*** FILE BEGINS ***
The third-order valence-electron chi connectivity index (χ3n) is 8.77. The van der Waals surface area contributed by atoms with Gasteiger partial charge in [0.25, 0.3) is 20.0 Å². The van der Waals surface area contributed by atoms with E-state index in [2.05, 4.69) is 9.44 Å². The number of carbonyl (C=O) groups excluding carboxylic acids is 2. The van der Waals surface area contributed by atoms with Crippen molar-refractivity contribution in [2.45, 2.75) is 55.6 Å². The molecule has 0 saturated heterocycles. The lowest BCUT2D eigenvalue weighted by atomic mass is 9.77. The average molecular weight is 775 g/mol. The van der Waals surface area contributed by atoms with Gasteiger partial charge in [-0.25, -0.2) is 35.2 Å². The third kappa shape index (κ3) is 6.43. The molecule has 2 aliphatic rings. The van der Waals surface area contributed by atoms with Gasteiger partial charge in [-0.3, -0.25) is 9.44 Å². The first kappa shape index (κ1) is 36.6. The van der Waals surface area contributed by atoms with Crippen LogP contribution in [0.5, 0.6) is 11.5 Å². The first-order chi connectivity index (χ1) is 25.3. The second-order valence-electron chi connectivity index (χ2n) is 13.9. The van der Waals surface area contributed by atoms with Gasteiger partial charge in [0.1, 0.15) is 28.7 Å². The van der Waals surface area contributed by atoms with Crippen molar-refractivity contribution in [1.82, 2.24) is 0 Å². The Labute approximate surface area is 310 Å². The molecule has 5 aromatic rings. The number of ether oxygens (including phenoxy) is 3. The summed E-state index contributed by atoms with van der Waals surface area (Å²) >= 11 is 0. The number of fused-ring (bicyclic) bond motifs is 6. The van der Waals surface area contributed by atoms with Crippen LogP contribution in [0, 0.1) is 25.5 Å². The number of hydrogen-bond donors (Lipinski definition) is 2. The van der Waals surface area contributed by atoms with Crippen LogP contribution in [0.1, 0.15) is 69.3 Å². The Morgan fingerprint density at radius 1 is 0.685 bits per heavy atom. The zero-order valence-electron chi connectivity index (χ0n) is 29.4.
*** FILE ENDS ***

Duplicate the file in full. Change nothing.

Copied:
The third-order valence-electron chi connectivity index (χ3n) is 8.77. The van der Waals surface area contributed by atoms with Gasteiger partial charge in [0.25, 0.3) is 20.0 Å². The van der Waals surface area contributed by atoms with E-state index in [2.05, 4.69) is 9.44 Å². The number of carbonyl (C=O) groups excluding carboxylic acids is 2. The van der Waals surface area contributed by atoms with Crippen molar-refractivity contribution in [2.45, 2.75) is 55.6 Å². The molecule has 0 saturated heterocycles. The lowest BCUT2D eigenvalue weighted by atomic mass is 9.77. The average molecular weight is 775 g/mol. The van der Waals surface area contributed by atoms with Gasteiger partial charge in [-0.25, -0.2) is 35.2 Å². The third kappa shape index (κ3) is 6.43. The molecule has 2 aliphatic rings. The van der Waals surface area contributed by atoms with Gasteiger partial charge in [-0.3, -0.25) is 9.44 Å². The first kappa shape index (κ1) is 36.6. The van der Waals surface area contributed by atoms with Crippen LogP contribution in [0.5, 0.6) is 11.5 Å². The first-order chi connectivity index (χ1) is 25.3. The second-order valence-electron chi connectivity index (χ2n) is 13.9. The van der Waals surface area contributed by atoms with Gasteiger partial charge in [0.1, 0.15) is 28.7 Å². The van der Waals surface area contributed by atoms with Crippen molar-refractivity contribution in [1.82, 2.24) is 0 Å². The Labute approximate surface area is 310 Å². The molecule has 5 aromatic rings. The number of ether oxygens (including phenoxy) is 3. The summed E-state index contributed by atoms with van der Waals surface area (Å²) >= 11 is 0. The number of fused-ring (bicyclic) bond motifs is 6. The van der Waals surface area contributed by atoms with Crippen LogP contribution in [0, 0.1) is 25.5 Å². The number of hydrogen-bond donors (Lipinski definition) is 2. The van der Waals surface area contributed by atoms with Crippen LogP contribution in [0.1, 0.15) is 69.3 Å². The Morgan fingerprint density at radius 1 is 0.685 bits per heavy atom. The zero-order valence-electron chi connectivity index (χ0n) is 29.4.